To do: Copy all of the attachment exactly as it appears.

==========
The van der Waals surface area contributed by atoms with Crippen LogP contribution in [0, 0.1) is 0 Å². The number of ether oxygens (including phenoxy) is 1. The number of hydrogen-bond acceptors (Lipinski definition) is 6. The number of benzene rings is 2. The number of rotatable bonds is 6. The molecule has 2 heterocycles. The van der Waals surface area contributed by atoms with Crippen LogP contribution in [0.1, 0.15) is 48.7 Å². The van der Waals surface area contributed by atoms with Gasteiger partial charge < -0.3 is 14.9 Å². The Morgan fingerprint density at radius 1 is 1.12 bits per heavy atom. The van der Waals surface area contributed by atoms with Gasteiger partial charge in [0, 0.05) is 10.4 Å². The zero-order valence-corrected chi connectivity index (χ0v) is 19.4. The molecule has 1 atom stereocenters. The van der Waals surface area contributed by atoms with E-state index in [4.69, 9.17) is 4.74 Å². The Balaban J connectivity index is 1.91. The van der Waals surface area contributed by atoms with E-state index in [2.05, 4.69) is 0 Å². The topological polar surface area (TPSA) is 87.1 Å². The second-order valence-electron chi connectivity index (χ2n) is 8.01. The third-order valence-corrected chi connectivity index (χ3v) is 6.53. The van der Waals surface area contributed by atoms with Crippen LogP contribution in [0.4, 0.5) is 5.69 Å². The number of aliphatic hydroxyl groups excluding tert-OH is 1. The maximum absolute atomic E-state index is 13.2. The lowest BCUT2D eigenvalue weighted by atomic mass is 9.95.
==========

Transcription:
The van der Waals surface area contributed by atoms with Crippen LogP contribution in [0, 0.1) is 0 Å². The number of ether oxygens (including phenoxy) is 1. The number of hydrogen-bond acceptors (Lipinski definition) is 6. The number of benzene rings is 2. The number of rotatable bonds is 6. The molecule has 2 heterocycles. The van der Waals surface area contributed by atoms with Crippen LogP contribution in [0.1, 0.15) is 48.7 Å². The van der Waals surface area contributed by atoms with Gasteiger partial charge < -0.3 is 14.9 Å². The Morgan fingerprint density at radius 1 is 1.12 bits per heavy atom. The van der Waals surface area contributed by atoms with Gasteiger partial charge in [0, 0.05) is 10.4 Å². The zero-order valence-corrected chi connectivity index (χ0v) is 19.4. The molecule has 1 atom stereocenters. The van der Waals surface area contributed by atoms with E-state index in [4.69, 9.17) is 4.74 Å². The Balaban J connectivity index is 1.91. The van der Waals surface area contributed by atoms with E-state index in [2.05, 4.69) is 0 Å². The topological polar surface area (TPSA) is 87.1 Å². The second-order valence-electron chi connectivity index (χ2n) is 8.01. The third-order valence-corrected chi connectivity index (χ3v) is 6.53. The van der Waals surface area contributed by atoms with Crippen LogP contribution in [0.4, 0.5) is 5.69 Å². The number of aliphatic hydroxyl groups excluding tert-OH is 1. The maximum absolute atomic E-state index is 13.2. The lowest BCUT2D eigenvalue weighted by atomic mass is 9.95.